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Aygo aygo

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  1. Sit rep:- So Wednesday, my parts came in, and spent pretty much all afternoon and some of the evening piecing the engine back together, taking my time with it as I didn't want to make any mistakes, especially when it came to torque settings for the head bolts, and using a quality TFR gasket sealant for the cam chain and sump, and leaving it overnight to fully set and harden. Yesterday, it was plugged back in the car, and added new oil filter, oil, air filter, spark plugs and coolant. My previous experience with start ups after engine removals is to not connect the coils, and cycle the engine a few times to let the oil coat the inside of the engine and build pressure, then connected the coils, and went for the main start. The relief was when the engine fired up after a short burst on the starter with no throttle, and after much examining, not one leak of oil or water, allowing the engine to just sit there for about 45 mins bleeding the cooling system and waiting for the cooling fan to cut in, then switched it off, and left it overnight to settle. This morning, I've checked all round, and still no leaks, which is brilliant news, so I topped up the oil and water and run it for a further hour, and went for a 30 mile test drive, just to break it in a bit, parked up, let it cool down, checked the levels and all is well and good. Mahoosive thanks again to the legend Flash22 for them links, really couldn't have done this without these. πŸ‘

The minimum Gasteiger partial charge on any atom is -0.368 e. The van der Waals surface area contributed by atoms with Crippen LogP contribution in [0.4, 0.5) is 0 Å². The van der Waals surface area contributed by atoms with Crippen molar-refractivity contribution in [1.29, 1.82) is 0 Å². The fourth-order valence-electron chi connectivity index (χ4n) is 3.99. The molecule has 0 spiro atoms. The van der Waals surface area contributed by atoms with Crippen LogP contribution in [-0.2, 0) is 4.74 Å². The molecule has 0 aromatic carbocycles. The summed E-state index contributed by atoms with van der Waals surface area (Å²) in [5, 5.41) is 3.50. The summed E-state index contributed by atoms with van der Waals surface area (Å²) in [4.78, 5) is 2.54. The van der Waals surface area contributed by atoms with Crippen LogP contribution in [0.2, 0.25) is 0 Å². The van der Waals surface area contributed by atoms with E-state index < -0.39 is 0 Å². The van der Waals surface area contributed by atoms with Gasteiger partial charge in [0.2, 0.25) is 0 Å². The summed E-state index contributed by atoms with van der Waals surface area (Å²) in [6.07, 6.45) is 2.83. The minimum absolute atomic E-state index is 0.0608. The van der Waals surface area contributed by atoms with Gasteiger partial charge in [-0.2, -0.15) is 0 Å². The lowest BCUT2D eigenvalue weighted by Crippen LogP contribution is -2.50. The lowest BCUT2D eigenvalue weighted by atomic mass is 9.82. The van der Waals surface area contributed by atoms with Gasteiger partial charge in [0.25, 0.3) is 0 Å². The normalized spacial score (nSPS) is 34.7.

2. Forgot to add, yes, this was the one for mine, πŸ˜ŠπŸ‘
  3. Good news!! Toyota came through with the right gaskets, so have spent this afternoon cleaning surfaces and rebuilding, so I'll let the Gasket sealant do their hardening thing overnight, ready to go back in the car tomorrow afternoon. Massive thanks to Flash22 for the links, couldn't have done it without them pointers. πŸ˜ŠπŸ‘
  4. Well, I'll see what I get delivered from Toyota on Wednesday, at least with the old one out, i can compare if it's the right one rather than guessing, and save spending more money and waiting for refunds. πŸ‘
  5. Ah, that's good news, I'll look out for that, nice one, but are they the exact same engine? As especially when it comes to replacement parts, I'm now finding that gasket sets appear to vary alot, even though they are supposed to be oem spec, and specific to my cars number plate, vin, engine code and number. Well I guess I can scrap the idea of any warranties now, as when I bought the car, I took a chance on it with no history, as the last owner claimed they never had either. According to my local Toyota main dealer, even if I had not taken it apart, the warranty was no more, and total cost for them to do the job would be around the eye-watering Β£1200-Β£1500, so I kinda thank my own graces by taking this on myself. So my costly lesson so far here is this:- Forget your local parts stores, as every single gasket set I have looked and compared at varies alot, (even though these fit peugeot CitroΓ«n subaru toyota and John Deere) and the head gaskets are very, very different, and a mandatory 2 day wait for toyota genuine parts at ridonk prices. Gulp!
  6. Now that is very helpful, I'll give it a go, thank you. πŸ‘